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Unexpectedly Big Write-Offs Take Bite Out of Apria's Profit


COSTA MESA — Billing errors and legal settlements at Apria Health Group Inc. contributed to unexpectedly high write-offs totaling $76 million and dropped the health care company's annual profit to $33.3 million, the company said Friday.

Apria's earnings, amounting to 64 cents a share, still marked a turnaround from the previous year's loss of $74.5 million, or 58 cents a share. Even after adjusting its revenue figures, the company posted a 9% increase to $1.2 billion last year from $1.1 billion the previous year.

"As a result of the year's modest revenue and operating income growth, performance fell short of our expectations," said Jeremy M. Jones, Apria's chairman.

The charges and write-offs were dumped into the company's final three months, producing a quarterly loss of $29.7 million, or 58 cents a share. The company earned $17.4 million in the previous year's final quarter. Quarterly revenue fell 4% to $273 million from $284 million.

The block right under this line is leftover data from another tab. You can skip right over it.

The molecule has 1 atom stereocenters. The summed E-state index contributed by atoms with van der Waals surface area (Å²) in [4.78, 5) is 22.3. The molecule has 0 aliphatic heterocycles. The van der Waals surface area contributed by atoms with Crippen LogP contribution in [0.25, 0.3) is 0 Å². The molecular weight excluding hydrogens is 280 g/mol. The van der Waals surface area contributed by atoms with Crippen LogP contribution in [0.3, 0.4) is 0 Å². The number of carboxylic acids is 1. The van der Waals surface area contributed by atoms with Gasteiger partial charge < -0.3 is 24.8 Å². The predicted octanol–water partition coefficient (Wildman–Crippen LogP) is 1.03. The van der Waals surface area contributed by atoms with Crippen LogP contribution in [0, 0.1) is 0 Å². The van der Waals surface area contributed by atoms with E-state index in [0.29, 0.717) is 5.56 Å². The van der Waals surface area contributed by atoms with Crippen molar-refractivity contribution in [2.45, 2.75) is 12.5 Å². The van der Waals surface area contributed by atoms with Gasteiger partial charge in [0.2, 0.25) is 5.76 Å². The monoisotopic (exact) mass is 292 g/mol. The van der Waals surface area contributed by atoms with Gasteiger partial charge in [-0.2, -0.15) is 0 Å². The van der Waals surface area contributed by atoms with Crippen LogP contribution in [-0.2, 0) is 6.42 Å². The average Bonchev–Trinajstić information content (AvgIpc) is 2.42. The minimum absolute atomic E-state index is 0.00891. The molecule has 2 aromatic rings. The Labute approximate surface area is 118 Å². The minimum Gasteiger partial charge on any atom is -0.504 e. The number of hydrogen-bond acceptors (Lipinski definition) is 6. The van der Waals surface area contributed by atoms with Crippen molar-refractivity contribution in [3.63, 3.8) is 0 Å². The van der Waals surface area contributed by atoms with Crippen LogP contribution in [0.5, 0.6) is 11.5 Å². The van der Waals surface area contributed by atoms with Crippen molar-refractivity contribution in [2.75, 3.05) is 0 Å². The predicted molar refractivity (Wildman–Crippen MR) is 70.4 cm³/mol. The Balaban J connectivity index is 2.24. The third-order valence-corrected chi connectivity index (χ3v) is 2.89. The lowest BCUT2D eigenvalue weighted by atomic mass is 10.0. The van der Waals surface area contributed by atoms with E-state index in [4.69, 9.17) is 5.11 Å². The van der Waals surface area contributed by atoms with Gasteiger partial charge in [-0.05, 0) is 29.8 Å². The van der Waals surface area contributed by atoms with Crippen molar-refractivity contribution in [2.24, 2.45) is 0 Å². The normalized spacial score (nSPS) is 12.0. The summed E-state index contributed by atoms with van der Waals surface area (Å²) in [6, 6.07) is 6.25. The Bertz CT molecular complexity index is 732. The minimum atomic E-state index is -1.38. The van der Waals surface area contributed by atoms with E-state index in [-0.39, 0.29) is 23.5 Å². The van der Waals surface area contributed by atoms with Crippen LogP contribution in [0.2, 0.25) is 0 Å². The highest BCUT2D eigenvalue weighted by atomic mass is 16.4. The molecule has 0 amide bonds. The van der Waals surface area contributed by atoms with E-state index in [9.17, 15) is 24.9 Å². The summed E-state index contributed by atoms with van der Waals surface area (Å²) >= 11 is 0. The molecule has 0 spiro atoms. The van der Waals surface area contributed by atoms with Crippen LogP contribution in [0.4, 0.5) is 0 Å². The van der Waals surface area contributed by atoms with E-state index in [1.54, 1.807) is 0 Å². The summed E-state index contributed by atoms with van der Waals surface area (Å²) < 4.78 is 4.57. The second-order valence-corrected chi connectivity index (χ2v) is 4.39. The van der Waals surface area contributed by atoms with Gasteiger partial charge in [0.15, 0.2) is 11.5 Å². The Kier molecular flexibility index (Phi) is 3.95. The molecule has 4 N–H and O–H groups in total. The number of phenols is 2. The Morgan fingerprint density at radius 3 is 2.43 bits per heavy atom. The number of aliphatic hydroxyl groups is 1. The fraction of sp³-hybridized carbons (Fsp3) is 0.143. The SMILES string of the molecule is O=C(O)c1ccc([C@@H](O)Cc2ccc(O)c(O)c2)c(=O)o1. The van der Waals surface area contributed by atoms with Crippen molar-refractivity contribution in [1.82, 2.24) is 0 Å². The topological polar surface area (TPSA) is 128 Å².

Had the company been able to avoid the charges and write-offs, it would have posted net income of about $19 million for the quarter.

The biggest cost came from billing errors and other systems-related problems that arose during a systemwide conversion. That erased $40 million in revenue. Settlement costs and legal fees for terminating a planned merger with Vitas Healthcare Corp and a pension plan from Abbey Healthcare Group Inc., a predecessor company, amounted to $17 million.

In addition, Apria took hits of $9 million for bad debts and $10 million for inventory adjustments.

The lackluster results didn't affect its stock price. Apria closed at $17.875 a share, up 62.5 cents, in New York Stock Exchange trading.

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